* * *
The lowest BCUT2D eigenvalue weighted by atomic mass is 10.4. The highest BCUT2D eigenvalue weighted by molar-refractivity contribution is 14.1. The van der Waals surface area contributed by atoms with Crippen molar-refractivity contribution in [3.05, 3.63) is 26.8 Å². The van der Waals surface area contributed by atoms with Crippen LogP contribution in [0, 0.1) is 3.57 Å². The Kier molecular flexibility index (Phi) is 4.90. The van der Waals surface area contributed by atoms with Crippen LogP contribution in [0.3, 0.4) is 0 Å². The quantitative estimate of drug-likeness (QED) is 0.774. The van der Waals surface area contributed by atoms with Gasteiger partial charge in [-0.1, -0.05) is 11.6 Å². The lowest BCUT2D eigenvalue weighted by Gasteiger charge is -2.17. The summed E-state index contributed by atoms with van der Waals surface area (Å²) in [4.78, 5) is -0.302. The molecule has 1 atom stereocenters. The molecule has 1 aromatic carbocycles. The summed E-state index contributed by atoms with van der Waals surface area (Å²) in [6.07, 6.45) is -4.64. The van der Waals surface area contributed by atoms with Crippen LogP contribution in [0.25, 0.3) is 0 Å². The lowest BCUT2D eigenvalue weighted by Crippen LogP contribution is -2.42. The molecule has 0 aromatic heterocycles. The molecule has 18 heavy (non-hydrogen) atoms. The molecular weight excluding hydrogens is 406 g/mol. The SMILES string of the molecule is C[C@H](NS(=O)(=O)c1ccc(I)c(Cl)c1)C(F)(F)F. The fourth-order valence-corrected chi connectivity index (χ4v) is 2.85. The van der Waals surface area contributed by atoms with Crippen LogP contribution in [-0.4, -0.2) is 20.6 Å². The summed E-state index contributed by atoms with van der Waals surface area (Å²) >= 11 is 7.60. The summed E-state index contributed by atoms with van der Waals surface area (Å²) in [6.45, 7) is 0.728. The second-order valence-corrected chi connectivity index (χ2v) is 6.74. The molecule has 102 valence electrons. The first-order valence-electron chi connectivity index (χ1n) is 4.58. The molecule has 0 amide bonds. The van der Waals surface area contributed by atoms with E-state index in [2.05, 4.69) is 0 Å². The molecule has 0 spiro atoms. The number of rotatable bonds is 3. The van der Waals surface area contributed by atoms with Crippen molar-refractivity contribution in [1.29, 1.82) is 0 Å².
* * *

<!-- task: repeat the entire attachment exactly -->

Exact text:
The lowest BCUT2D eigenvalue weighted by atomic mass is 10.4. The highest BCUT2D eigenvalue weighted by molar-refractivity contribution is 14.1. The van der Waals surface area contributed by atoms with Crippen molar-refractivity contribution in [3.05, 3.63) is 26.8 Å². The van der Waals surface area contributed by atoms with Crippen LogP contribution in [0, 0.1) is 3.57 Å². The Kier molecular flexibility index (Phi) is 4.90. The van der Waals surface area contributed by atoms with Crippen LogP contribution in [0.3, 0.4) is 0 Å². The quantitative estimate of drug-likeness (QED) is 0.774. The van der Waals surface area contributed by atoms with Gasteiger partial charge in [-0.1, -0.05) is 11.6 Å². The lowest BCUT2D eigenvalue weighted by Gasteiger charge is -2.17. The summed E-state index contributed by atoms with van der Waals surface area (Å²) in [4.78, 5) is -0.302. The molecule has 1 atom stereocenters. The molecule has 1 aromatic carbocycles. The summed E-state index contributed by atoms with van der Waals surface area (Å²) in [6.07, 6.45) is -4.64. The van der Waals surface area contributed by atoms with Crippen LogP contribution in [0.25, 0.3) is 0 Å². The lowest BCUT2D eigenvalue weighted by Crippen LogP contribution is -2.42. The molecule has 0 aromatic heterocycles. The molecule has 18 heavy (non-hydrogen) atoms. The molecular weight excluding hydrogens is 406 g/mol. The SMILES string of the molecule is C[C@H](NS(=O)(=O)c1ccc(I)c(Cl)c1)C(F)(F)F. The fourth-order valence-corrected chi connectivity index (χ4v) is 2.85. The van der Waals surface area contributed by atoms with Crippen LogP contribution in [-0.4, -0.2) is 20.6 Å². The summed E-state index contributed by atoms with van der Waals surface area (Å²) >= 11 is 7.60. The summed E-state index contributed by atoms with van der Waals surface area (Å²) in [6.45, 7) is 0.728. The second-order valence-corrected chi connectivity index (χ2v) is 6.74. The molecule has 102 valence electrons. The first-order valence-electron chi connectivity index (χ1n) is 4.58. The molecule has 0 amide bonds. The van der Waals surface area contributed by atoms with E-state index in [2.05, 4.69) is 0 Å². The molecule has 0 spiro atoms. The number of rotatable bonds is 3. The van der Waals surface area contributed by atoms with Crippen molar-refractivity contribution in [1.29, 1.82) is 0 Å².